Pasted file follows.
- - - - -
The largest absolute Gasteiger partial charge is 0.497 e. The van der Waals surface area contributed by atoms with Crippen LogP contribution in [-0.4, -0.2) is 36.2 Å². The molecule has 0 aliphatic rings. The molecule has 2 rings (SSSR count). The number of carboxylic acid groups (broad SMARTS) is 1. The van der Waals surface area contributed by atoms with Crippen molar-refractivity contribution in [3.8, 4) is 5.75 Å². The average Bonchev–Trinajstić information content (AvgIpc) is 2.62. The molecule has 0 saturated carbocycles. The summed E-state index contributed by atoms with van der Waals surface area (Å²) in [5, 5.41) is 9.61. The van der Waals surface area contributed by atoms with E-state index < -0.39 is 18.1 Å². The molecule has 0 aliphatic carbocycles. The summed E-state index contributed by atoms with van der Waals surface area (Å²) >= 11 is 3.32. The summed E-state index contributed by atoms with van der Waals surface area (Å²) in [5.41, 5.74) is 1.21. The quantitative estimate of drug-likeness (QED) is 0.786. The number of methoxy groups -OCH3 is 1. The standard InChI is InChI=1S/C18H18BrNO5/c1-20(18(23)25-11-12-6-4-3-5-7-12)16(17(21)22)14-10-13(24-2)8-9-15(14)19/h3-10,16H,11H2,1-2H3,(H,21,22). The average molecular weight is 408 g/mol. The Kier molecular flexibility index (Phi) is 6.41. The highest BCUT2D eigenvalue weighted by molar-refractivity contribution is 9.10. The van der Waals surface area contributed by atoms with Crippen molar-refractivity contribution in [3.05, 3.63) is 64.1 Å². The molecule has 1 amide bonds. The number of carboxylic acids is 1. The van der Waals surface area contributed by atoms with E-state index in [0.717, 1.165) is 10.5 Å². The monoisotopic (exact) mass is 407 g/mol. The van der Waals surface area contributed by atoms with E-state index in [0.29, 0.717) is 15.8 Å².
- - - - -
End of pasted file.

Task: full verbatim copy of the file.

The largest absolute Gasteiger partial charge is 0.497 e. The van der Waals surface area contributed by atoms with Crippen LogP contribution in [-0.4, -0.2) is 36.2 Å². The molecule has 0 aliphatic rings. The molecule has 2 rings (SSSR count). The number of carboxylic acid groups (broad SMARTS) is 1. The van der Waals surface area contributed by atoms with Crippen molar-refractivity contribution in [3.8, 4) is 5.75 Å². The average Bonchev–Trinajstić information content (AvgIpc) is 2.62. The molecule has 0 saturated carbocycles. The summed E-state index contributed by atoms with van der Waals surface area (Å²) in [5, 5.41) is 9.61. The van der Waals surface area contributed by atoms with E-state index < -0.39 is 18.1 Å². The molecule has 0 aliphatic carbocycles. The summed E-state index contributed by atoms with van der Waals surface area (Å²) >= 11 is 3.32. The summed E-state index contributed by atoms with van der Waals surface area (Å²) in [5.41, 5.74) is 1.21. The quantitative estimate of drug-likeness (QED) is 0.786. The number of methoxy groups -OCH3 is 1. The standard InChI is InChI=1S/C18H18BrNO5/c1-20(18(23)25-11-12-6-4-3-5-7-12)16(17(21)22)14-10-13(24-2)8-9-15(14)19/h3-10,16H,11H2,1-2H3,(H,21,22). The average molecular weight is 408 g/mol. The Kier molecular flexibility index (Phi) is 6.41. The highest BCUT2D eigenvalue weighted by molar-refractivity contribution is 9.10. The van der Waals surface area contributed by atoms with Crippen molar-refractivity contribution in [3.05, 3.63) is 64.1 Å². The molecule has 1 amide bonds. The number of carboxylic acids is 1. The van der Waals surface area contributed by atoms with E-state index in [0.717, 1.165) is 10.5 Å². The monoisotopic (exact) mass is 407 g/mol. The van der Waals surface area contributed by atoms with E-state index in [0.29, 0.717) is 15.8 Å².